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NaNoWriMo Hand Wringing

When I went to my first NaNoWriMo Write-In, an old hand at NaNoWriMo, on hearing that I blog pretty much every day said I would be in good shape for NaNoWriMo. One of the biggest problems is simply getting into the habit of writing something every day. It reminded me of what so many people have said about the discipline of writing. Between blogs and emails, I do write everyday. This month, I’ve written at least one blog entry every day. I’ve written at least one section for my novel everyday. A few days, they were short of the 1,667 word goal, but most days they have been well ahead of the goal.

Over on her blog, purplecar writes that the Nanowrimo theory is not working for her. She says she is very serious about writing a novel and doesn’t want to waste her time writing crap. Will NaNoWriMo be a good use of her time?

Well, I too hope that someday, I will write the next Great American Novel. It would be wonderful, in so many ways, if my current effort turns out to be that, but I’m dubious. I guess I come back to the old advice, hope for the best (Great American Novel), prepare for the worst (an incomplete pile of drek that I delete from my harddrive), and be satisfied with whatever comes.

So, where does the NaNoWriMo theory fit in? Well, I guess there are a couple different thoughts on this. Writing is both a discipline and a love. It is sort of like marriage, and I remember an old philosophy professor once quipping, “It isn’t love that keeps marriage together, it is marriage that keeps love together.” It is the discipline to return to the object of your love when they or it has disappointed you, or when you have been the disappointment.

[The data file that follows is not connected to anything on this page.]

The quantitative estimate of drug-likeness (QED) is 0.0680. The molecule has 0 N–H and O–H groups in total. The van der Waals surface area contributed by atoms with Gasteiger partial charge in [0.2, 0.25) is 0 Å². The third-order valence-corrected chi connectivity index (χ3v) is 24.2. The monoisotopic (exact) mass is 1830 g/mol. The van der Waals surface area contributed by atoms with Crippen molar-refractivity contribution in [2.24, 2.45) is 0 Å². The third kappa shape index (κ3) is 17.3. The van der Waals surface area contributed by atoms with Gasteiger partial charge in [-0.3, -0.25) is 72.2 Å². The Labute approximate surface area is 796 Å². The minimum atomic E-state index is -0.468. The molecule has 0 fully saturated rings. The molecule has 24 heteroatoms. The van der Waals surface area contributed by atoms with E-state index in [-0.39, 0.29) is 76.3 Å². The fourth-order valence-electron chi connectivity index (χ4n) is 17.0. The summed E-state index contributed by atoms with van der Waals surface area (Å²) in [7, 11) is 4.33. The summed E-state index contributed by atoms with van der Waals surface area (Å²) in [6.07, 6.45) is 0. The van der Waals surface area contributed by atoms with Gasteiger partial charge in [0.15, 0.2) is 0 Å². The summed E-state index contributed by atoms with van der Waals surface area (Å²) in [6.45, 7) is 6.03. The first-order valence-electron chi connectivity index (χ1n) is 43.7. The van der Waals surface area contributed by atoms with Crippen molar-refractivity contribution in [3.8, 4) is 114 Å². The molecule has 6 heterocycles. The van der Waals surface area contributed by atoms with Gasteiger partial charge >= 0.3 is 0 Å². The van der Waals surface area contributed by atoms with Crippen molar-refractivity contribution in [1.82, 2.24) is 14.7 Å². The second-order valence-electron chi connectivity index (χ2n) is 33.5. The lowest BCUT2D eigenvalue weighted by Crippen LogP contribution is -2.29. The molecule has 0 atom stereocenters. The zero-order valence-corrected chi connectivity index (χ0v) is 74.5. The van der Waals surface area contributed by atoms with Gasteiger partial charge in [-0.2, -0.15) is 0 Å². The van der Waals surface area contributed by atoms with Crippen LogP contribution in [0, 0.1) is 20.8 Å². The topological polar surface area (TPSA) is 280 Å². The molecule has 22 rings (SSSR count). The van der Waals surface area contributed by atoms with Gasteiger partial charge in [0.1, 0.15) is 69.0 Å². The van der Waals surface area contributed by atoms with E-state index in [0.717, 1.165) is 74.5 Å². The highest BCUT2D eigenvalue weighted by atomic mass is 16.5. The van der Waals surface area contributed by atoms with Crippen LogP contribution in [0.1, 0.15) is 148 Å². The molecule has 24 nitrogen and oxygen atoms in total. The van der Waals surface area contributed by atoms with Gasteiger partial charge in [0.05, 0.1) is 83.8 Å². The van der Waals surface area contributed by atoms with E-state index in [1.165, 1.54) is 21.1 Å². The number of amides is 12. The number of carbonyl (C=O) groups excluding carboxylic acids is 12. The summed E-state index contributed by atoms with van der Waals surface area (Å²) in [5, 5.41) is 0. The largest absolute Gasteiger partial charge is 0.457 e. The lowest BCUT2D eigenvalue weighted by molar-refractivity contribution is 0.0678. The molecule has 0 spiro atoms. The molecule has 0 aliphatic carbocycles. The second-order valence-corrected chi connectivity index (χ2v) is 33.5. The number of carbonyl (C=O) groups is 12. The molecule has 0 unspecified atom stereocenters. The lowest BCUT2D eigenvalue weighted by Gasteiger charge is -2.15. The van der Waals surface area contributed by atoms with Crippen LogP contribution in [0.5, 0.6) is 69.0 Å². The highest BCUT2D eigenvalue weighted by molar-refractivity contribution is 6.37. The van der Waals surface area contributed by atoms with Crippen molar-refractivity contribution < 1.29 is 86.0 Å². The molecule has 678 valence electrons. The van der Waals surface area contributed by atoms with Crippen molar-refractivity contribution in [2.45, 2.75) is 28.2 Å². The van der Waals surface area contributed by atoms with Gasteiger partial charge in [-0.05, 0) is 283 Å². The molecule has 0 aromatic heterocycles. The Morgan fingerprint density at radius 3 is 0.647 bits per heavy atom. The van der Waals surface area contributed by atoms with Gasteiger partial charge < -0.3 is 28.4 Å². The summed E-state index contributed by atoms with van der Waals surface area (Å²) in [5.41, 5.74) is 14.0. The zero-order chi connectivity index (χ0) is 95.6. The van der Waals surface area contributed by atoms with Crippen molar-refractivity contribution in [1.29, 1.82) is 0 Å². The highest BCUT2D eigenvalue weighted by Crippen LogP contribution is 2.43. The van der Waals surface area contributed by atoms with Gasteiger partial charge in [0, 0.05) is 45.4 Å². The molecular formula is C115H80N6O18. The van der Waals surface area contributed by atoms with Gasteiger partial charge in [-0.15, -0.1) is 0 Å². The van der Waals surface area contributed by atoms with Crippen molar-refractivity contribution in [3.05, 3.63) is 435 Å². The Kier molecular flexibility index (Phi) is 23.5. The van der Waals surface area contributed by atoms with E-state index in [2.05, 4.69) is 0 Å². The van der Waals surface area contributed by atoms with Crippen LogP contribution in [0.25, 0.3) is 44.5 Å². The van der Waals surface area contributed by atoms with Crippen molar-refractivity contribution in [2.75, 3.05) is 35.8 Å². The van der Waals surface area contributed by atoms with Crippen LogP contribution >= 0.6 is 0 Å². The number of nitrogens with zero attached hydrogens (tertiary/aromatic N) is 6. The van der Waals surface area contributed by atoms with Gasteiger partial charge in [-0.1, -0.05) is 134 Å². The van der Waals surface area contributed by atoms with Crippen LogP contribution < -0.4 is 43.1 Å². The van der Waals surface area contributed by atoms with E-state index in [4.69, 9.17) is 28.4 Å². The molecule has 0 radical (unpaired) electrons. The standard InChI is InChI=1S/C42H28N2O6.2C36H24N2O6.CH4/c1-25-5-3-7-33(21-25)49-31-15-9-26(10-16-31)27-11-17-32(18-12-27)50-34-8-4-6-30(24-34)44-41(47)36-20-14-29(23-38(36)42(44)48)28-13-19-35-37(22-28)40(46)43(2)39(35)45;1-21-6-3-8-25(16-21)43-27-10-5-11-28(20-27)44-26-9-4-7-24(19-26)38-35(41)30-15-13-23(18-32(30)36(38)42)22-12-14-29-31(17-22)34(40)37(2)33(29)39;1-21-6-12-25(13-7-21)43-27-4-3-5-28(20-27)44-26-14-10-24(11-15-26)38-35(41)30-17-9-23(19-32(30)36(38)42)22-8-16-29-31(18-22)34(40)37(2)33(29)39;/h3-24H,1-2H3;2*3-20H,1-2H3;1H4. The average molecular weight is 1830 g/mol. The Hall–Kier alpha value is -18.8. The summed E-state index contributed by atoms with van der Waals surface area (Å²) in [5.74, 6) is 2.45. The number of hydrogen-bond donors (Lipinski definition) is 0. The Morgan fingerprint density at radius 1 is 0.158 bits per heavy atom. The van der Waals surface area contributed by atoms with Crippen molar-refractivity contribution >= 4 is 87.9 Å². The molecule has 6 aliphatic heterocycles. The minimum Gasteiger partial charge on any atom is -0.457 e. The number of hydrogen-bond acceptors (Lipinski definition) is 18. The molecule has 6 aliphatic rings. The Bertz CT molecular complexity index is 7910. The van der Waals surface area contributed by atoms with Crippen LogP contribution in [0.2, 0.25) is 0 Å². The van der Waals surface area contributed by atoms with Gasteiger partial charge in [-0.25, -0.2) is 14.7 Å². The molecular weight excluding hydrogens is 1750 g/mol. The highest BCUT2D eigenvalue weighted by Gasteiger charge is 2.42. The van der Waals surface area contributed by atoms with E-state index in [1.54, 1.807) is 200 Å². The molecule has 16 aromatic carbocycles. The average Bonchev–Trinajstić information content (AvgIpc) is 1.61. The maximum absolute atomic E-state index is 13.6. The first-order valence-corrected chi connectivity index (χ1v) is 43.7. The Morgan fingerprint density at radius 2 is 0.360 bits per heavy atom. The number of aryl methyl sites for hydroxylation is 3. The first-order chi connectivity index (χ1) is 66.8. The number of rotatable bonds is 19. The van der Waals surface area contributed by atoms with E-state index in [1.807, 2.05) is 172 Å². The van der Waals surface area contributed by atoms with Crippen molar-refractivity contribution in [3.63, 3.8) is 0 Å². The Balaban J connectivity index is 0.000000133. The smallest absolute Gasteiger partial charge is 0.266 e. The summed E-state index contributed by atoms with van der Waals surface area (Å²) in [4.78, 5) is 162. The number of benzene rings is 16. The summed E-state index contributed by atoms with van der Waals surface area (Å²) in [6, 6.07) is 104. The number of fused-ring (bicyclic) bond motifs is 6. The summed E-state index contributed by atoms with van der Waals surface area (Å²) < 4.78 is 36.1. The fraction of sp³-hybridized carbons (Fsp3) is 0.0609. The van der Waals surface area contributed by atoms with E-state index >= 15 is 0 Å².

So, I keep returning to my novel, on the days that I cannot type fast enough, as well as the days when I’ve already brushed my teeth six times. When I do show sections to friends, I point out that it is a very rough draft of a first write through and mostly ask for further ideas about my characters and the plot.

Will it work? The past couple of days were slower, more challenging, but I cranked through. Other days were wonderful and the words wouldn’t stop. As I write this post, I have 22,918 words to go to reach the goal. I still worry about running out of storyline, but I’ve got some great ideas coming.

So, hang in there my fellow NaNoWriMo writers. The discipline is worth it.

The State of Student Free Speech

Last Thursday, the American Constitution Society for Law and Policy, sponsored a discussion at Quinnipiac University School of Law concerning “The State of Student Free Speech”, particularly as it relates to the Avery Doninger case. I grew up in Williamstown, MA, and frequently would go to events at Williams College, so it was great to see Avery at the discussion, following the topic at least as well as many of the law school students there.